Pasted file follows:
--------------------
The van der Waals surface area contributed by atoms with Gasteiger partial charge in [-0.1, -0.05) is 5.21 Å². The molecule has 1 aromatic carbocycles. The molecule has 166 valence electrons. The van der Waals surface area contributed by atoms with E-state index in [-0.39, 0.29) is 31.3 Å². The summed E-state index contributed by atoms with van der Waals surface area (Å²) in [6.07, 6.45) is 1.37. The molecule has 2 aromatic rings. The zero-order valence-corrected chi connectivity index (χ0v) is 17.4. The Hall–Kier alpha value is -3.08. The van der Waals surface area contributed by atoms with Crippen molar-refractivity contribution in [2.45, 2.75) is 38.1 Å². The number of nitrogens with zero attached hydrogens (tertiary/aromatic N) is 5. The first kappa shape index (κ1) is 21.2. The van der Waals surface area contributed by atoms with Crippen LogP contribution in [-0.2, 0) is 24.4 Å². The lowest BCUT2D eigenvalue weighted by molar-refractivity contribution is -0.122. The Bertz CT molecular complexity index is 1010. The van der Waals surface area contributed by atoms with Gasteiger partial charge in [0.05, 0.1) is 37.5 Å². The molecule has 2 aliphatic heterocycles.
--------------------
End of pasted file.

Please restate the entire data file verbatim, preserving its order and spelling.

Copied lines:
The van der Waals surface area contributed by atoms with Gasteiger partial charge in [-0.1, -0.05) is 5.21 Å². The molecule has 1 aromatic carbocycles. The molecule has 166 valence electrons. The van der Waals surface area contributed by atoms with E-state index in [-0.39, 0.29) is 31.3 Å². The summed E-state index contributed by atoms with van der Waals surface area (Å²) in [6.07, 6.45) is 1.37. The molecule has 2 aromatic rings. The zero-order valence-corrected chi connectivity index (χ0v) is 17.4. The Hall–Kier alpha value is -3.08. The van der Waals surface area contributed by atoms with Crippen molar-refractivity contribution in [2.45, 2.75) is 38.1 Å². The number of nitrogens with zero attached hydrogens (tertiary/aromatic N) is 5. The first kappa shape index (κ1) is 21.2. The van der Waals surface area contributed by atoms with Crippen LogP contribution in [-0.2, 0) is 24.4 Å². The lowest BCUT2D eigenvalue weighted by molar-refractivity contribution is -0.122. The Bertz CT molecular complexity index is 1010. The van der Waals surface area contributed by atoms with Gasteiger partial charge in [0.05, 0.1) is 37.5 Å². The molecule has 2 aliphatic heterocycles.